How Placenta Encapsulation Gave Me a Brighter Postpartum Experience

If I had to pick one word to describe my first postpartum experience, it would be dismal.

My baby was beautiful and healthy. I had wonderful support from my husband, family, and friends. Yet, something felt very wrong. I wasn’t sure whether to chalk this feeling up to navigating the waters of being a first-time mother or something bigger. 

The thoughts were intrusive and scary. 

Someone is going to take my baby.

My baby is not going to wake up.

I am going to drop the baby.

Someone is going to kidnap us both while out in public.

I am going to die and my baby will be without a mother. She won’t even remember me. 

Rinse. Repeat. For 12 months. The terrible thoughts never left. 

Why didn’t I reach out?

I didn’t want to be seen as an unfit mother. 

I didn’t know how to put what I was feeling into words. 

I thought the thoughts would go away “soon enough.” 

As time went on, I knew the feelings were not just those of a new mother trying to adjust. Still, I did not seek help. I figured I could not feel this way for much longer and would get through the tunnel and see light again.

Looking back after consulting healthcare providers, I definitely had a severe case of postpartum anxiety. It took a year to get through that tunnel of darkness. Then, at six months pregnant with my second baby, prenatal anxiety hit. I only had two months of feeling like myself again before things started ramping back up. 

At this point, I knew I couldn’t go through it all again without help. I talked with my midwife, who recommended Zoloft. Then, fearing Zoloft wouldn’t be sufficient for the postpartum period, I started seeking other added solutions to add to my toolbox. 

Enter placenta encapsulation.

At dinner with a close friend, I mentioned how I had felt previously and some of the difficulties I was having with anxiety with my second pregnancy.

“Have you ever heard of placenta encapsulation?” my friend asked. 

She went on to tell me about how much it benefitted her cousin. I was intrigued.

The following week, I asked about placenta encapsulation at my Earthside Prenatal Yoga class. My instructor, Lori Krajenke, recommended and provided contact information for a wonderful woman by the name of Amy, who is a Certified Professional Midwife {CPM}. I reached out and she gave me a great explanation of the process. When I told her I was all in, she collected information including my address, due date, and expected delivery hospital.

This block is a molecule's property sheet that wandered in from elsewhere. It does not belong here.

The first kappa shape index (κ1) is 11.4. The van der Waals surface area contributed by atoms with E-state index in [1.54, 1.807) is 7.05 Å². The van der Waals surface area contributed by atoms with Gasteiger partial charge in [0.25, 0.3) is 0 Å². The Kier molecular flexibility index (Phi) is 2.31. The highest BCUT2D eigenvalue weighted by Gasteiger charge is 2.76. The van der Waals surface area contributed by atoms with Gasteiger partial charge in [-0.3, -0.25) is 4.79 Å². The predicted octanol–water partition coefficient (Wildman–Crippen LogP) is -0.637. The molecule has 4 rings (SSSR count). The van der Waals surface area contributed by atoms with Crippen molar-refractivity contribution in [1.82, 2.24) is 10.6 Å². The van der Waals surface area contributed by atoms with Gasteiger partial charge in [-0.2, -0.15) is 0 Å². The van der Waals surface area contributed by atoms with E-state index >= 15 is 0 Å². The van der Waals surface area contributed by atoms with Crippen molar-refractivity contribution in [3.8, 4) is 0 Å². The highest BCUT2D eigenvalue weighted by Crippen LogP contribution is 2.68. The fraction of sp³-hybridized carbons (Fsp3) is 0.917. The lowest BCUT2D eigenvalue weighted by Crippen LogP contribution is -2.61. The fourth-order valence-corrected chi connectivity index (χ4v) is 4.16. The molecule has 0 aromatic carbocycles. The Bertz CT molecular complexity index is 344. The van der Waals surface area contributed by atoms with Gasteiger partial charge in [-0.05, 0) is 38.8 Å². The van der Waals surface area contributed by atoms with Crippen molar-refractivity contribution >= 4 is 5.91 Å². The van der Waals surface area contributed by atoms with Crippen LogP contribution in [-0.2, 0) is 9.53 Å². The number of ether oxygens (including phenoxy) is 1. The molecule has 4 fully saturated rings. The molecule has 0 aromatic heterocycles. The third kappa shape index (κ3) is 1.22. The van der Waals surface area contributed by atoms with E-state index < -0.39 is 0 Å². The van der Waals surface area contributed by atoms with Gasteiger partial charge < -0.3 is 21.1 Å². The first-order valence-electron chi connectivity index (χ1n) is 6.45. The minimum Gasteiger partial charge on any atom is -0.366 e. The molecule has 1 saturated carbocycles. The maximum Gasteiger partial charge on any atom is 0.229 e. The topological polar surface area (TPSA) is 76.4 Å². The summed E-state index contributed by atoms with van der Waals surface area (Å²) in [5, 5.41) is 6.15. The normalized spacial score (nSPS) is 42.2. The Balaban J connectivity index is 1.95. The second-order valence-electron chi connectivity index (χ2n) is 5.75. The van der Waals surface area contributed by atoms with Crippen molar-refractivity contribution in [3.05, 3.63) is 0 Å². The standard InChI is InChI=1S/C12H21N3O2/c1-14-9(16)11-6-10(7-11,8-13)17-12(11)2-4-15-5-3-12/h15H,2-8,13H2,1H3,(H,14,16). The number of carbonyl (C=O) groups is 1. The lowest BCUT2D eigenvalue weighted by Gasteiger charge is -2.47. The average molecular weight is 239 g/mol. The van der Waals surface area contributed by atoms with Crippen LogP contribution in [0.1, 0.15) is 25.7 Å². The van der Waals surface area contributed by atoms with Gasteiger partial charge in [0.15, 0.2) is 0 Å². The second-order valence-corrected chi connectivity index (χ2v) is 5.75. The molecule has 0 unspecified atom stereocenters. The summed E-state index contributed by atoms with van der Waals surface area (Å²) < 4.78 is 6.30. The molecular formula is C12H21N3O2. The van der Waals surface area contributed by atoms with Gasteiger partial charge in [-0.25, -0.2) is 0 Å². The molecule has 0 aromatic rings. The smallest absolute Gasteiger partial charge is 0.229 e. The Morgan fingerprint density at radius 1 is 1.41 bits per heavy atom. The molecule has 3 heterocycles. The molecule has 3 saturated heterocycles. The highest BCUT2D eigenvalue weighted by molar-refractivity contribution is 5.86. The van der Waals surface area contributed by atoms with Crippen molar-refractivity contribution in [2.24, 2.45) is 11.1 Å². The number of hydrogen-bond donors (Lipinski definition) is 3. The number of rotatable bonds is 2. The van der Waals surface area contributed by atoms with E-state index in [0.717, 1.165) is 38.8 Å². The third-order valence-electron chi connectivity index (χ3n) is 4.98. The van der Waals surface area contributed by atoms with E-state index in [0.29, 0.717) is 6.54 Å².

A few weeks later, my water broke. Once admitted to labor and delivery, our nurse helped us complete a release form for my placenta. I gave Amy a heads up that our little lady would be here soon and followed up with her once she had arrived. Amy came to the hospital and met me in my postpartum room as my L&D nurse wheeled me there. My placenta was handed over in a sealed container and off they both went into a February blizzard.

When our family returned home two days later, Amy met me within the hour with my encapsulated placenta and a cord keepsake. The entire process was so simple and stress-free.

Since two days postpartum, I have taken two placenta capsules a day along with my vitamins. The difference in how I am feeling has been drastic. The scary thoughts are gone. I am able to focus in the moment. I am able to enjoy my two little ones. I feel like me again.

encapsulated placenta
My placenta in a jar!

Maybe it’s the Zoloft. Maybe it’s the combination of the two. I don’t know, but I can tell you the difference is so striking and in the positive direction. 

According to research by the American Pregnancy Association, there are many other benefits of placenta encapsulation, in addition to easing postpartum anxiety. These include:

  • Increased release of the hormone oxytocin, which helps the uterus return to normal size and encourages bonding with the infant.
  • Increase in CRH, a stress-reducing hormone.
  • A decrease in postpartum depression levels.
  • Restoration of iron levels in the blood.
  • Increase in milk production.

Would I do it again? Absolutely. My biggest advice after going through all of this is to not fear speaking out about how you’re feeling. You are not alone. During my own journey, I have learned that so many strong mamas in my circles have faced PPA and/or PPD and have made it through that tunnel and into the light. 

Friends and family members: If you notice a mama in your life is “off” or may be experiencing some of the feelings described above, please reach out to help. This may be the bridge they need. You could be the difference between them facing this alone versus having additional support.

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Kylie grew up in Capac, a little rural town in the thumb of Michigan. She now resides in Oakland Township with her husband, Michael, and daughters, Ella and Clara. Prior to becoming a mother, Kylie completed a Bachelor of Science in Brain, Behavior, and Cognitive Science/Pre-Health and a Master of Business Administration with a concentration in Marketing Analytics, both at the University of Michigan. Her career is focused on improving the quality of healthcare in the most vulnerable populations of Michigan. The past few years have given the opportunity for the most challenging and rewarding role of her life: that of a mother. Kylie is passionate about spending time with her family and friends, endurance cycling and running, going to concerts at small venues, cooking fun and unique dishes with her husband, home improvement projects, playing classical piano, and the color orange. One of the most profound things she’s learned about becoming a mother is to love with all her heart, do the best she can, and try not to worry about the rest.